The main reason for this is in the manufacturing process. Making fiberglass from it’s component parts (usually silica sand) is a very complicated process. It’s much more involved than forging an aluminum ladder. It makes sense that the price reflects this.

Also, because they’re more versatile and more popular, manufacturers can charge more for fiberglass ladders. It’s simple supply-and-demand, unfortunately. 

Easy to Maintain

Fiberglass ladders require a fresh protective coating at least once a year. However, an aluminum ladder doesn’t require much more than a quick wipe down, unless it’s very dirty or frequently used.

That said, always check on it once or twice a week if you use it regularly.  


When to Use Fiberglass vs Aluminum Ladders

With all that in mind, let’s look at when to use each type of ladder.

In general, I recommend a fiberglass ladder for anything between 6′ and 10′ at home. It’s long-lasting, weatherproof, and safe to use around electricity. It’s a great choice to use on small chores, such as changing light bulbs, painting, or cleaning.

By contrast, aluminum ladders are better at the very small, or very large sizes. The lighter weight makes them easy to carry to different locations around and outside your home. Because they’re cheaper than fiberglass ladders, it’s easy to have several aluminum ladders and step-stools of different sizes, without breaking the bank.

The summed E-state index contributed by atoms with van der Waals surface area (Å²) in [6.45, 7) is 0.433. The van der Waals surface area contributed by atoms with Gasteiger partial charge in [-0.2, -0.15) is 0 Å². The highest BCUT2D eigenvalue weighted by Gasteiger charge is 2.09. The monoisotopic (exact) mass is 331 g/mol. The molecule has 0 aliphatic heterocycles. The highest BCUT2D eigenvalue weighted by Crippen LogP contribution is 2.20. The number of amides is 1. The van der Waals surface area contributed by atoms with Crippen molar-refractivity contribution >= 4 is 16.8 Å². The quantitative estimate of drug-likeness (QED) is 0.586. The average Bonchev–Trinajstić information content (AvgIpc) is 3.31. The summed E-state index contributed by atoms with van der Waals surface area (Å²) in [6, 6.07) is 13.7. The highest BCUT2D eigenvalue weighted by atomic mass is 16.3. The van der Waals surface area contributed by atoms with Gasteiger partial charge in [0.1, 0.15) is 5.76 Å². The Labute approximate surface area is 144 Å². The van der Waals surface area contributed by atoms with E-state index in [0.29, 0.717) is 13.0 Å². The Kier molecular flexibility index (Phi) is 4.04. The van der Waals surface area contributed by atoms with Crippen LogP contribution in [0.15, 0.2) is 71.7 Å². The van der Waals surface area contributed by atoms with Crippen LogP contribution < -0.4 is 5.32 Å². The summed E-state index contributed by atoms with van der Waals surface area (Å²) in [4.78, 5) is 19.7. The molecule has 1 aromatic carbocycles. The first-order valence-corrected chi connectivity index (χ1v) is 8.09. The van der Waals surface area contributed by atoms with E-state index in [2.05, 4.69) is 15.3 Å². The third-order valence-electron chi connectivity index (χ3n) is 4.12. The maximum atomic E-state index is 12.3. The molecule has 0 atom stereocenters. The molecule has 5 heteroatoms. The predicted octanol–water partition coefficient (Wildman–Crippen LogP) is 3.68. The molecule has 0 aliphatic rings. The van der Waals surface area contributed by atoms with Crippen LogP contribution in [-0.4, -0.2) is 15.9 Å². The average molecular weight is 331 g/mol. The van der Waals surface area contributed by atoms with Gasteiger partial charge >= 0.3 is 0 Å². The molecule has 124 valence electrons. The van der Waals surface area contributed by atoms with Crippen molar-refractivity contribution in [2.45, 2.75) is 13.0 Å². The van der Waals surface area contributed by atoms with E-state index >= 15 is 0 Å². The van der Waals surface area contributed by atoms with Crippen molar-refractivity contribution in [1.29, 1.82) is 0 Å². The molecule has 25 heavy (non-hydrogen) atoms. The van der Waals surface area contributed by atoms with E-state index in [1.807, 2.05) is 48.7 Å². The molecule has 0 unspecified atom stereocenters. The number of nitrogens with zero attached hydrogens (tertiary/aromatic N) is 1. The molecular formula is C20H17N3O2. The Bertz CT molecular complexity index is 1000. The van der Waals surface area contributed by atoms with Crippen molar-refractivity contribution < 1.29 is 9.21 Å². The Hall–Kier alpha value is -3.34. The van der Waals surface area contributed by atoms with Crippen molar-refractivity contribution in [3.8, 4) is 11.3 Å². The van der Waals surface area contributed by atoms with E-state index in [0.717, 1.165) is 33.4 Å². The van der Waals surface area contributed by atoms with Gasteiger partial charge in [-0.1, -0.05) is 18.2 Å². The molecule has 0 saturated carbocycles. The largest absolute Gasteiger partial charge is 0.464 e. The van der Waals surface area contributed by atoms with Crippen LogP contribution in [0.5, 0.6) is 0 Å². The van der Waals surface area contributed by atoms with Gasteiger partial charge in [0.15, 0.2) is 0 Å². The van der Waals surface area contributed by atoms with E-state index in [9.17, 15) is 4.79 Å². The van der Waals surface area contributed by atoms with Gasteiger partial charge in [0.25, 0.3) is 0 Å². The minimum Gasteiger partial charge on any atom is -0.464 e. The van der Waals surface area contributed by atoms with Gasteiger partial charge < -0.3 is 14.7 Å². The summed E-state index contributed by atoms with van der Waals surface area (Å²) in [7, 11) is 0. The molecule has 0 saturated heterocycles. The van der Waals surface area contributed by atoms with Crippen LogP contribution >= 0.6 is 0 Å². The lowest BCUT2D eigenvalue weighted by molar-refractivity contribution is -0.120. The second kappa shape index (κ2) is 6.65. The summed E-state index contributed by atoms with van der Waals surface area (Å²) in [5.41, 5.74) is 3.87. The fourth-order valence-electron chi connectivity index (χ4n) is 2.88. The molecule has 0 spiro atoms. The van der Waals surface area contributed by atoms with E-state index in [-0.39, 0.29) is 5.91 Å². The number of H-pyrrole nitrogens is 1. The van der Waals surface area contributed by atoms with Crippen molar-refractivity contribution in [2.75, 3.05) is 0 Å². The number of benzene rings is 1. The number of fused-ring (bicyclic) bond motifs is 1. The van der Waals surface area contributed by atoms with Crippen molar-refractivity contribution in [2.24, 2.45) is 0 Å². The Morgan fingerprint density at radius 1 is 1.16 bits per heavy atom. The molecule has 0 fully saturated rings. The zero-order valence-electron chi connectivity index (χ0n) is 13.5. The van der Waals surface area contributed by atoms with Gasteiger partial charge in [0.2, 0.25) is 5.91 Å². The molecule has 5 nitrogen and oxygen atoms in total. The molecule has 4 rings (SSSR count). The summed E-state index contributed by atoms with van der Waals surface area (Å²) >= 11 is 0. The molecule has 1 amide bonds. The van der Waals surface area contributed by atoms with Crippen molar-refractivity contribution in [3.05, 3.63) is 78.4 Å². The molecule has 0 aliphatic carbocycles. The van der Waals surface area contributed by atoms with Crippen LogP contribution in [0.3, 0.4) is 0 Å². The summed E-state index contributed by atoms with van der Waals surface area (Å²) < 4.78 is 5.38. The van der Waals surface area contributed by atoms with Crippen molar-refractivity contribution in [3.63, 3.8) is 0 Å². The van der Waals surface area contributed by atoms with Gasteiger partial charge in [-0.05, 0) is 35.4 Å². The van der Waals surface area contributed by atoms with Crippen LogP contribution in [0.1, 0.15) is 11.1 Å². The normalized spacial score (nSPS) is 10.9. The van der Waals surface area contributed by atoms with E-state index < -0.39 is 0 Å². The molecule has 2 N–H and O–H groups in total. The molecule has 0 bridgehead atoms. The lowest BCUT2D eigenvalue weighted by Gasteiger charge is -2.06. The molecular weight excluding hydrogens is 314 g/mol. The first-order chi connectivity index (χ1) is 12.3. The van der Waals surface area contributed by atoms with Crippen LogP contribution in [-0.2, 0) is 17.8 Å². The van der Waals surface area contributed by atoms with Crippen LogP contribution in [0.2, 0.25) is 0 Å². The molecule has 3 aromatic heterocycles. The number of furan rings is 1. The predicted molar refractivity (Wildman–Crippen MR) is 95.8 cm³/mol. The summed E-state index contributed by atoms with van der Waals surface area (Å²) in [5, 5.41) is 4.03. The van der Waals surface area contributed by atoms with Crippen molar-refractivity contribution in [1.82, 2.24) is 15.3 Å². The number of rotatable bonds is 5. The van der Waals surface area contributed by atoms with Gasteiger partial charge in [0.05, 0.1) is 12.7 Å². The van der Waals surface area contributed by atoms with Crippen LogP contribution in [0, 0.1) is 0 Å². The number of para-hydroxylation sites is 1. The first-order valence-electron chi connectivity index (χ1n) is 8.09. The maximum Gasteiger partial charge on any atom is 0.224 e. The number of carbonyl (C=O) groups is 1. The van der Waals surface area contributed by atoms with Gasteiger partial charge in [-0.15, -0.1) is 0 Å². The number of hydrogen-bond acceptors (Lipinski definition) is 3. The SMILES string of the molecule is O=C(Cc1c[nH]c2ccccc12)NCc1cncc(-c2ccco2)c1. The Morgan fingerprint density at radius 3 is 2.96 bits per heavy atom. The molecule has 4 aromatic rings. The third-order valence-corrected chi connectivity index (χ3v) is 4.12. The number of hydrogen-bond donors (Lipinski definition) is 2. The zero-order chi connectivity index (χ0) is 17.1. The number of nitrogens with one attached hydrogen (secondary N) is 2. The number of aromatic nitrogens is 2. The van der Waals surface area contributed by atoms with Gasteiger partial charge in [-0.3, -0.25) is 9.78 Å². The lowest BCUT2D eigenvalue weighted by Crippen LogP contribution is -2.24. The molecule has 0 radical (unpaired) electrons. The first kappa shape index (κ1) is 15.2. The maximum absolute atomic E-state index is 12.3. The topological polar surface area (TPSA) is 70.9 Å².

Use a Fiberglass Ladder…

For Anything Involving Electricity

Fiberglass ladders are the only option if you’re dealing with electricity. Because they’re non-conductive, fiberglass ladders are ideal for use near electrical cables or installations. Use them when you’re doing anything involving lighting or wiring around the house.

While this is less common at home, you can use them around extreme temperatures, since they conduct heat better than aluminum ladders.

Outdoors

Fiberglass ladders are ideal for outdoor use because they’re weather-resistant. Even though you shouldn’t store your ladder outside, you could leave them out in the open for days without getting destroyed by harsh weather.

Long exposure to direct sunlight will weaken fiberglass, however. The outer covering might start peeling off, leaving the fibers open. Not only would that reduce it’s structural integrity, but it may end up reducing it’s ability to resist heat flow or electricity. 

Smaller and routine jobs

Fiberglass ladders are ideal for routine jobs around the house. Because fiberglass ladders are heavier than aluminum ladders, you don’t want to be lugging them around long distances.

In particular, you can use them for small-time or mundane tasks such as repairing your house roof or fence, cleaning gutters around your home, and trimming your hedge.


Use an Aluminum Ladder…

Outdoors

As long as you’re not in damp conditions, and can safely store your ladder in your garage, aluminum ladders are great for outdoor use.

I’m specifically thinking about long extension ladders that can get you up on top of your roof. Because they’re considerably lighter than a fiberglass ladder of the same size, aluminum ladders will be much easier to carry from place to place.

Around the House

Small aluminum ladders are great to access different places in your house when you need something quickly.

For example, I keep an aluminum step-stool in my laundry room and another in my kitchen, so my wife can get to the top shelf in our cabinets.